Disaster polling, Part 1

In September of 2011, following a conversation at work about the relative roles of scientists and the media in the public’s perception of natural disasters, I sent a short poll out on Twitter and Facebook. I was interested in what kinds of disasters people fear the most (earthquakes? volcanic eruptions? terrorist attacks?) as well as how the media has shaped people’s views of disasters, and the frequency of their occurrence.

I’ve finally taken a few hours to stare at the poll results, so I’ll summarize them over the next few posts.

First, let’s get to know the people that responded. There were 43 of them, and their education level broke down thusly:

… and those respondents, when asked to “summarize your current job category in 5 words or less” identified themselves as:

When asked how many times a week they read or watch something relating to science, they answered:

… and then I asked, “When a disaster is happening, to whom do you turn for information?”

Now that we’ve got a feel for who responded, and what their news sources are, let’s dig into what they think about the world around them.

When asked, “Do you believe that human activity on Earth has impacted the climate?” 100% answered Yes (this made me happy).

When asked, “Why are we hearing about more earthquakes in the world lately?” 90% said that social media and major media report on things more than in the past, while 10% said more earthquakes are occurring than in the past.

When asked the same question about severe storms, 74% said that social media and major media report on things more, while 26% said more storms are occurring than in the past.

I won’t dive too deeply into this right now, but it’s an interesting difference. Scientists, including those at the USGS, tell us that earthquakes aren’t on the rise – we’re just doing a better and more comprehensive job of monitoring, detecting, locating, and reporting on earthquakes around the world. When it comes to storms: Several scientists would argue that yes, we are experiencing more severe storms than, say, a few decades earlier (and this of course depends on where you are in the world, and this of course is better discussed elsewhere).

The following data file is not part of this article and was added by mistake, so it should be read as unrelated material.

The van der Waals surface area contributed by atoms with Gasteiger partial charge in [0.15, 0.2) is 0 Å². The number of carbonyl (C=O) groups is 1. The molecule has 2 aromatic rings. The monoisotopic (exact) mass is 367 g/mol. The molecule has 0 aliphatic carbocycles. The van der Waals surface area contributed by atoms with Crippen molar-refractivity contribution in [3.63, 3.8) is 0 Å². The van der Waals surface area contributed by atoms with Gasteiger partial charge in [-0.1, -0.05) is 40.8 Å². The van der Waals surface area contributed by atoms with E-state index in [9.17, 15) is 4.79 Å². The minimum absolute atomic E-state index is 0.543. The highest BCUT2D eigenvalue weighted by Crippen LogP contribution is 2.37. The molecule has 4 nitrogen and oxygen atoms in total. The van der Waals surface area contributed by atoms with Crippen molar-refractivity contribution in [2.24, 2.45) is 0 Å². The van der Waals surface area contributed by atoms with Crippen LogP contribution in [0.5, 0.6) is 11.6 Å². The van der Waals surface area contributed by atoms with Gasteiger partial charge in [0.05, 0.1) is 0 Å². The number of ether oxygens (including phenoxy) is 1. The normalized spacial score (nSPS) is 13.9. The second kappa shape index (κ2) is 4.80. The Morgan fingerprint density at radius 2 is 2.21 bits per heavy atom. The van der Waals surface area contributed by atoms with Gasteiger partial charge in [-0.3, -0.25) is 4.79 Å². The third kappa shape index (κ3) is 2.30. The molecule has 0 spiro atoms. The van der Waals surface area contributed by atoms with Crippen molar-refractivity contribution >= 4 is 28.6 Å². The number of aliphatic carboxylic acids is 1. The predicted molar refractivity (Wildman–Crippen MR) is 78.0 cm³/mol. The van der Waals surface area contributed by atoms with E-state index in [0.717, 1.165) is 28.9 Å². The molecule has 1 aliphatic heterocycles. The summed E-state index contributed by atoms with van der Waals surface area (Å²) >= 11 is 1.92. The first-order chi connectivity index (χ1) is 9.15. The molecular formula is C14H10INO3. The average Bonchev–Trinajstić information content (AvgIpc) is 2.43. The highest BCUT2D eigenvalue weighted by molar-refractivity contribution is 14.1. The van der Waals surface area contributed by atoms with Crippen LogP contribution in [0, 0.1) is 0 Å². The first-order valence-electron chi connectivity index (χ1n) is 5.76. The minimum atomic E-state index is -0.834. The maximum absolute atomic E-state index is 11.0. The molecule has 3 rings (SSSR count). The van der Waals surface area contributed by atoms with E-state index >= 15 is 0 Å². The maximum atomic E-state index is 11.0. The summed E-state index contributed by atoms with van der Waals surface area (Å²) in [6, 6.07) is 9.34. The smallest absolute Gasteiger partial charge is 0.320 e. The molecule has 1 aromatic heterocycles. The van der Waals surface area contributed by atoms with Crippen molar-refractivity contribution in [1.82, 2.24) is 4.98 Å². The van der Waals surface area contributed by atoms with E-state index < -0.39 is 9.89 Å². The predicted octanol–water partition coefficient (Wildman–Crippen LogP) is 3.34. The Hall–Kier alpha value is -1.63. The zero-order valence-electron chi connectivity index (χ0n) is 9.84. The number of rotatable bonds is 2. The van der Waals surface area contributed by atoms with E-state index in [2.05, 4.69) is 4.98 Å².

I asked our respondents, “Which natural disasters do you think have been the most deadly, worldwide, over the last 200 years?”

 

I realize that floods and tsunamis could, at times, be considered to overlap, but if we look at death tolls by natural disaster either on this older NOAA compilation [PDF] or this Wikipedia list (which is in need of verification), river-based floods are terrible, especially in China, and are unrelated to tsunami floodwaters. It’s clear that earthquakes, storms, and tsunamis also take their toll. Volcanic eruptions are pretty low on the list, in terms of human casualties, though if one considers long-term effects of all that ash in the air, the numbers might go up. Similarly, if one considers long-term health and infrastructure effects of combined earthquake and tsunami disasters, like in Haiti, the numbers get more complicated. But this is a series about perception, let’s save that conversation for another day.

In the next post, we’ll talk about earthquake prediction, and our respondents’ fears of everything from volcanoes to zombies.

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3 Comments on “Disaster polling, Part 1”

  1. Wendy says:

    ZOMBIES!!! I love it!!

  2. r says:

    Considering this blog is titled “fuzzy science”, you can be forgiven, but you may want to leave the “%” symbols of your last pie chart


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